Wilma the dog was just one of the rescues who was given a new and improved adoption portrait. Both photos © Seth Casteel
Giving Rescued Animals the Portraits They Deserve
A professionally shot photo goes a long way in the animal rescue world, as Seth Casteel (the shooter behind the popular “Underwater Dogs” series; see “Seth Casteel: Dogs Gone Viral” in Rangefinder, November 2012) of One Picture Saves a Life has found.
One Picture Saves a Life also takes portraits of cats, such as this one of Chalan.
His nonprofit sends photographers into animal shelters to take new photos of rescue dogs and cats to replace the amateur “intake” photos that are shot when they’re first brought in, usually “scared, dirty and disoriented,” as the organization’s site says. “An inaccurate headshot can hurt its chances of adoption, but an uplifting, hopeful portrait can save its life.” Photographers interested in taking part in this project can go to the One Picture Saves a Life site to find shelters and a best practices workshop near them.
The Amsterdam Camera Bag by Pompidoo
The Latvian camera bag company Pompidoo—with such gear totes as the Palermo, Cologne and the Kimberly for the fashionista photographer—has introduced the Amsterdam, this time for the “modern and masculine” shooter (though the feminine photographer could just as well enjoy this bag, too). Made of soft leather and filled with XRD Extreme Impact Protection foam (which can absorb 90 percent of a bump or fall, according to the company), this bag comes in brown, beige or asphalt, and can hold a DSLR with an attached lens, two extra lenses or flashes, a tablet or laptop, as well as a phone, wallet, memory cards and other small trinkets.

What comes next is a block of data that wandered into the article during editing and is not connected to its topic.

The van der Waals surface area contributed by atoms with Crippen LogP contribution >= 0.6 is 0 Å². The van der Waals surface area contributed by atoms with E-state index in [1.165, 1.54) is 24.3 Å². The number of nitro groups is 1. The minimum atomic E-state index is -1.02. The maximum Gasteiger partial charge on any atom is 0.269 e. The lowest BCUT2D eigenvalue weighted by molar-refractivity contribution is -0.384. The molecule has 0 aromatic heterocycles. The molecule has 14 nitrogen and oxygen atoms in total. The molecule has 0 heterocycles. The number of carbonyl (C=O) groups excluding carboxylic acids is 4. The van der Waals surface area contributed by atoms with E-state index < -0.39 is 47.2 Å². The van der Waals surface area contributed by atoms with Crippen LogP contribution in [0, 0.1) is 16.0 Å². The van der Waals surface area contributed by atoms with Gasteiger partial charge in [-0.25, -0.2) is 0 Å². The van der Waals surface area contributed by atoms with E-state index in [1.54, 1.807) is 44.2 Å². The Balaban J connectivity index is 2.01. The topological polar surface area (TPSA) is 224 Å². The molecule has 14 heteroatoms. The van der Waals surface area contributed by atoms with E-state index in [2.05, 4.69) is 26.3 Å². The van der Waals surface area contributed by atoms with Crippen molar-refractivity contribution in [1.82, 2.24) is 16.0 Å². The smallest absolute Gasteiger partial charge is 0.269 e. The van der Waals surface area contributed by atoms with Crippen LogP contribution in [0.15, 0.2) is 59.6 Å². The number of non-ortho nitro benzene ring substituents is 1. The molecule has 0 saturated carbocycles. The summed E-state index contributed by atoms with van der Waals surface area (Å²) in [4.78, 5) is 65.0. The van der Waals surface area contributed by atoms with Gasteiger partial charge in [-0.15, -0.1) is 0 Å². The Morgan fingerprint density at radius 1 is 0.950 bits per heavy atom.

Customizing Domain Names with .photo
It’s become practically essential for photographers to put their portfolios online, but that means that some shooters have to get a little creative in order to find a domain name that hasn’t been taken yet. Uniregistry is thinking beyond the dot-coms that flood the web with customized URL extensions such as .photo. “This is one of the most exciting times in naming since the large- scale adoption of .com names,” says Uniregistry managing director Frank Schilling, adding “and it will profoundly change the Internet naming landscape over the next ten years.” More information about how to change domain names can be found on Uniregistry’s website.
Price: from $29.88
Photo © Gary Haines, Grizzly Creek Gallery
Opaque Kodak Inkjet Film for Large-Scale Studio Displays
For the photographer who wants to show his or her work on a larger scale, Brand Management Group and Kodak have teamed up to release a new inkjet film (suited especially for bigger displays) called the Premium Rapid-Dry White Film. The key here is the film’s opacity, thanks to its back coating; light passing through on the other side won’t reveal hanging devices or detract from the image. This allows for alternative ways of displaying, beyond the typical wall hanging. The water- and scratch-resistant polyester white film is compatible with dye and pigmented inks, won’t smudge or show any fingerprints, and is available in 36-, 42- and 50-inch widths on 100-foot rolls.
Price: $0.78 per square foot